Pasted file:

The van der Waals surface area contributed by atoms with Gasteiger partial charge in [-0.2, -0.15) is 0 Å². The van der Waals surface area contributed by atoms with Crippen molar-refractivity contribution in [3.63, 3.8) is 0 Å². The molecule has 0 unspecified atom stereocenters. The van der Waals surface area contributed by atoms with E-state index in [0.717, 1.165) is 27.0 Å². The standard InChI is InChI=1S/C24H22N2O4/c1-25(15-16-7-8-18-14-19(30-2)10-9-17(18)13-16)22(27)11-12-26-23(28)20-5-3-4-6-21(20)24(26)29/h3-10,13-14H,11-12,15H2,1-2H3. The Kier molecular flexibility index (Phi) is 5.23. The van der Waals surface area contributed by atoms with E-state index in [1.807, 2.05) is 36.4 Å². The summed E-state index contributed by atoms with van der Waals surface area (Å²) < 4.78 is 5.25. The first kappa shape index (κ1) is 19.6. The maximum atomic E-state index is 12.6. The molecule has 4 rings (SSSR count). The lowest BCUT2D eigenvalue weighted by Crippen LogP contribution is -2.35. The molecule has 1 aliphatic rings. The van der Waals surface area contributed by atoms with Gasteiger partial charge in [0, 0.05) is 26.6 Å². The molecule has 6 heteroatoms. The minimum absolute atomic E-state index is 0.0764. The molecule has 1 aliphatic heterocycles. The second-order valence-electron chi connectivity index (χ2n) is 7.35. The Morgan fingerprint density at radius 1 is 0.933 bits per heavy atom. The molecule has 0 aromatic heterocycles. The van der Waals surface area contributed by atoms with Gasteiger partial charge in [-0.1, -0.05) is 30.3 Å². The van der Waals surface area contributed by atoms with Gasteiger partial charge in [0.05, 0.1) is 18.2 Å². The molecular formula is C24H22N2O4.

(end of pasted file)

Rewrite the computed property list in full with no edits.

The van der Waals surface area contributed by atoms with Gasteiger partial charge in [-0.2, -0.15) is 0 Å². The van der Waals surface area contributed by atoms with Crippen molar-refractivity contribution in [3.63, 3.8) is 0 Å². The molecule has 0 unspecified atom stereocenters. The van der Waals surface area contributed by atoms with E-state index in [0.717, 1.165) is 27.0 Å². The standard InChI is InChI=1S/C24H22N2O4/c1-25(15-16-7-8-18-14-19(30-2)10-9-17(18)13-16)22(27)11-12-26-23(28)20-5-3-4-6-21(20)24(26)29/h3-10,13-14H,11-12,15H2,1-2H3. The Kier molecular flexibility index (Phi) is 5.23. The van der Waals surface area contributed by atoms with E-state index in [1.807, 2.05) is 36.4 Å². The summed E-state index contributed by atoms with van der Waals surface area (Å²) < 4.78 is 5.25. The first kappa shape index (κ1) is 19.6. The maximum atomic E-state index is 12.6. The molecule has 4 rings (SSSR count). The lowest BCUT2D eigenvalue weighted by Crippen LogP contribution is -2.35. The molecule has 1 aliphatic rings. The van der Waals surface area contributed by atoms with Gasteiger partial charge in [0, 0.05) is 26.6 Å². The molecule has 6 heteroatoms. The minimum absolute atomic E-state index is 0.0764. The molecule has 1 aliphatic heterocycles. The second-order valence-electron chi connectivity index (χ2n) is 7.35. The Morgan fingerprint density at radius 1 is 0.933 bits per heavy atom. The molecule has 0 aromatic heterocycles. The van der Waals surface area contributed by atoms with Gasteiger partial charge in [-0.1, -0.05) is 30.3 Å². The van der Waals surface area contributed by atoms with Gasteiger partial charge in [0.05, 0.1) is 18.2 Å². The molecular formula is C24H22N2O4.